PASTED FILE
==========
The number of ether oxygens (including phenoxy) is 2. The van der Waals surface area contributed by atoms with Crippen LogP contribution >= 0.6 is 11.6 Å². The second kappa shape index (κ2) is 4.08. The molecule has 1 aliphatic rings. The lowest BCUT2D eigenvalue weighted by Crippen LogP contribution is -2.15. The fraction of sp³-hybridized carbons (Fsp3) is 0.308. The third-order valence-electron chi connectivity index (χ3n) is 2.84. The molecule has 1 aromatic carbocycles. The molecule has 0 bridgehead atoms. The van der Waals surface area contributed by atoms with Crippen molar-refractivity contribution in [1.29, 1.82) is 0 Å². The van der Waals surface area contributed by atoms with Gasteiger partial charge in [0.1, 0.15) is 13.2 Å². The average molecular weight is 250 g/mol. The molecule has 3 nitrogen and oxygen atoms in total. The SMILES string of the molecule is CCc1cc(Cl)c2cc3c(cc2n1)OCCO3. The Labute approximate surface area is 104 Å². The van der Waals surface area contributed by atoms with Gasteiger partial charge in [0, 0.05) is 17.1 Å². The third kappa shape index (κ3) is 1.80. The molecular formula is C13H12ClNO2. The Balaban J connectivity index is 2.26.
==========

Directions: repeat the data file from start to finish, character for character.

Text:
The number of ether oxygens (including phenoxy) is 2. The van der Waals surface area contributed by atoms with Crippen LogP contribution >= 0.6 is 11.6 Å². The second kappa shape index (κ2) is 4.08. The molecule has 1 aliphatic rings. The lowest BCUT2D eigenvalue weighted by Crippen LogP contribution is -2.15. The fraction of sp³-hybridized carbons (Fsp3) is 0.308. The third-order valence-electron chi connectivity index (χ3n) is 2.84. The molecule has 1 aromatic carbocycles. The molecule has 0 bridgehead atoms. The van der Waals surface area contributed by atoms with Crippen molar-refractivity contribution in [1.29, 1.82) is 0 Å². The van der Waals surface area contributed by atoms with Gasteiger partial charge in [0.1, 0.15) is 13.2 Å². The average molecular weight is 250 g/mol. The molecule has 3 nitrogen and oxygen atoms in total. The SMILES string of the molecule is CCc1cc(Cl)c2cc3c(cc2n1)OCCO3. The Labute approximate surface area is 104 Å². The van der Waals surface area contributed by atoms with Gasteiger partial charge in [0, 0.05) is 17.1 Å². The third kappa shape index (κ3) is 1.80. The molecular formula is C13H12ClNO2. The Balaban J connectivity index is 2.26.